The road out of Drayton starts climbing immediately, 4% slope, then 6% and then 8%. I look up and see RVs and cars snaking their way up and it doesn't do me any good as it just reminds me of the long winding road that awaits. As the slope gets steeper, I get into lower gears until I finally shift into the small ringer and I stay there for the reminder of the climb. It is tough going but fortunately there is no wind and the sky is totally overcast so no threat from an overbearing sunlight. From the dry air down in the valley as I gain elevation I notice the increasing crispness and sharpness of the mountain air. I coast switchback after switchback as my mind rumbles through a million things. This morning has been the earliest start, will I see a bear in Yellowstone, will the big fire force road closures, what is that? a deer? watch out for that rock! I hope I don't get a puncture right here, this is beautiful, look at the scenery, I want to traverse the big horn mountain range as soon as possible and get on with the west, I wish I were on the Pacific Coast already, when are U2 going to make another album? Boy my right knee hurts, how come am I not sweating? Don't look at the odometer, just enjoy the ride, I am gonna have a full jar of nutella tonight, what day is this?  the 19th or the 20th? You'll never make it to LA, I know that! These are sound bytes of my thoughts during the steep climb. The mind sweeps the full spectrum of possible thoughts, the body is busy pedaling. This range is a 200-mile extension of the Rocky Mountains. The Bighorns were uplifted beginning approximately 70 million years ago.  At many points along the route I can see 2.9 billion year old Precambrian rocks - some of the oldest rocks on earth. There is even a glacier on the east slope of Cloud Peak but I won't be going that direction. I only stop once on the 13-mile climb to the first pass of 8300 ft. The wind picks up at the top, which is more of a clearing among trees than a proper mountain top. I can't tell which way the wind blows but at this height and with dark clouds to my left, I am slightly cold. I hope that the descent won't drop me too much as I know that the higher pass is way ahead so I wouldn't want to climb again. The downhill lasts maybe two miles and I begin to shiver. I should have put my rain jacket but in the haste I forgot. At the end of the shortish descent I spot the Lodge and I stop at the bar where I drink a tasty hot chocolate. The warmth quickly radiates into my limbs and I am ready for more climbing. After two miles the slope flattens slightly and on a plateau I come to the highway 14 and 14A Burgess Junction, which seems like a nice place for a rest stop or picnic. I rest for a minute to check which way the wind is blowing. It is a headwind of course and swapping the noise of Harleys and RVs for chirping birds, swishing blades of grass, and the crunch of small pebbles beneath the tires I begin a dreaded ride into a gusty wind. I take the less-traveled by 14A which goes west. The road begins to rise steadily at first but after 5 miles it shoots me up on a 8% climb which requires all my attention. I am cycling straight into the wind now and it is a slow grind. The scenery takes the sting off the ride. The mountainsides enveloping the road are extremely pretty, lush and steep, covered with trees and high grass. I notice many creeks come down from the rocky peaks above and produce a gentle if rustic sound. I push hard without stopping at all for 12 miles all the way up the pass, at 9400ft. I reach it without much exuberance, more of matter of fact: okay-done-what's-next type of emotion but the view is pretty awesome, I have the whole Bighorn basin below and the hazy air makes the whole place look like a whole new world difficult to define but easy to imagine. As soon as I crest the pass I decide to wear my rain cover because the wind is really strong and the chilly air makes shiver once again. The top that I see is a large mound devoid of trees and offers wide open views of the Basin. I begin to heed the signs that warn about the descent. As I prepare to go down I decide to take extra caution because those signs scare the shit out of me (check out the pictures!). One particular sign warns that the road will drop me 3600ft in less than 10 miles. That's reassuring. I check out my brake pads and tighten my helmet. Let's do it. I go very slow on the way down and never pass 35mph. I hit the breaks all the way and stop several times to take pictures and give the breaks and the fuming rims a chance to cool off. Yesterday night I was picturing myself just fly down the other side of the mountain but with intense crosswinds and the rough road surface my cool head prevails. Luckily, traffic isn't too bad on the way down and only a handful of cars and motorbikes pass me, which they do pretty safely. The road literally hangs by the rocky side of Big Horn Mountain an I wonder how the hell they built it. It is quite a cliffhanger of a road for several miles and the continuos switchbacks offer sweeping vista of the whole Basin. The Big Horn divides the two different types of scenery. On one side it is green and mountainous and the other side of the mountain looks surreal. I was expecting a Wyoming type of scenery but the land is as arid and flat as anywhere else, where am I? In Arizona? In the Nevada desert? The sky is completely clear on the other side and fits right in with the barren and desolate land. The dry heat is a crazy rebuff to the cool air of the mountains just a few miles back. The rain cover comes off, I unzip my jersey all the way down and I ride the last 20 miles into Lovell incredulous in this ridiculous desert and almost gasping for air. The bank clock reads 104 F and it feels even hotter.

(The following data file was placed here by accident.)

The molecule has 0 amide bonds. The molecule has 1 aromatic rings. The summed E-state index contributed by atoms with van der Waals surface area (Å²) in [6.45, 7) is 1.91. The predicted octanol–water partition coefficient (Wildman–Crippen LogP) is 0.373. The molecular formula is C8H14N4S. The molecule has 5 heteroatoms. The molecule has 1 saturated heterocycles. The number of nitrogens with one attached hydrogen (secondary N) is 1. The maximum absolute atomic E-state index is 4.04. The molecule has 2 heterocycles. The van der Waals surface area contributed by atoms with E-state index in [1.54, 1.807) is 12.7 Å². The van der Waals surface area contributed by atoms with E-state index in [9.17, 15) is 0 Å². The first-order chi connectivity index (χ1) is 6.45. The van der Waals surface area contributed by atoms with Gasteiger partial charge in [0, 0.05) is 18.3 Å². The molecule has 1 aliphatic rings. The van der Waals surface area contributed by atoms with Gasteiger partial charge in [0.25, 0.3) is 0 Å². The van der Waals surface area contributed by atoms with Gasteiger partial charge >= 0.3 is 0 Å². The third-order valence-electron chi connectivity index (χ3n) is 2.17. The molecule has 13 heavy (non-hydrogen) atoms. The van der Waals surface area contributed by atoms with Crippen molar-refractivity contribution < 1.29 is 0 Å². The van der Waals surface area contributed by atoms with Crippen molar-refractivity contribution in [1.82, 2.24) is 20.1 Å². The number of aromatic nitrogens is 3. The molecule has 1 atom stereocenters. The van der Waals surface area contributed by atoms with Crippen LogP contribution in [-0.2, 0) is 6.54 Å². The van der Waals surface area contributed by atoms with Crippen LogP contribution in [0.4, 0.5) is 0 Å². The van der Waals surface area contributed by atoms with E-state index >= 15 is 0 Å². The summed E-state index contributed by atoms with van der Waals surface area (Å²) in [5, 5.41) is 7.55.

The odometer read 101 miles as I enter the town limits. Lovell is a mosquitoes-infested, desolate, decadent desert town with a sorry population of 2000 people, mostly elderly citizens from what I can see. There is absolutely nothing going on. Everything evolves around main st and what catches my eyes are the 50s and 70s neon signs and the architecture of several buildings that still stand, albeit vacant. Many neon signs are fascinating and I hope I have captured some of their uniqueness in my pictures. With the 6.30am start, my day ends early in Lovell, 4pm. The next hotel is 65 miles west and with so much climbing in my legs I decide to take it easy. I spot a motel at the east side of town and won't be too picky about it. 
 I feel like I am back to where I was yesterday. Back in the valley with a wall of rock 50 miles ahead that I have to climb. That's the route I chose for my ride anyway, I knew it would take several ascends and descends before I could hit the Rockies. Despite the strain on my body and the time that it takes to cross this part of the country, I am fascinated by the geology and the rock formations that spring up all around me. As the sun sets, I walk to the local supermarket where I buy sandwiches and chocolate. I eat my dinner on the bed while I study the route for tomorrow.

Tomorrow I make my way north and then west to reach Red Lodge, which is the 'base camp' for my long-awaited ride up the Beartooth Highway and the climb to its highest point, the 10900ft pass. From there the descend will take me right into Yellowstone. All in good time my boy. All in good time.


  1. "Don't look at the odometer, just enjoy the ride." Sante parole. Non pensi di rallentare, di rilassarti un po'?
    Però sei bravo!

  2. Amazing pics as always!

  3. Bravissimo, bellissime foto, come al solito leggerti è un vero grande piacere ma quella storia dei cerchioni che fumano am fè pora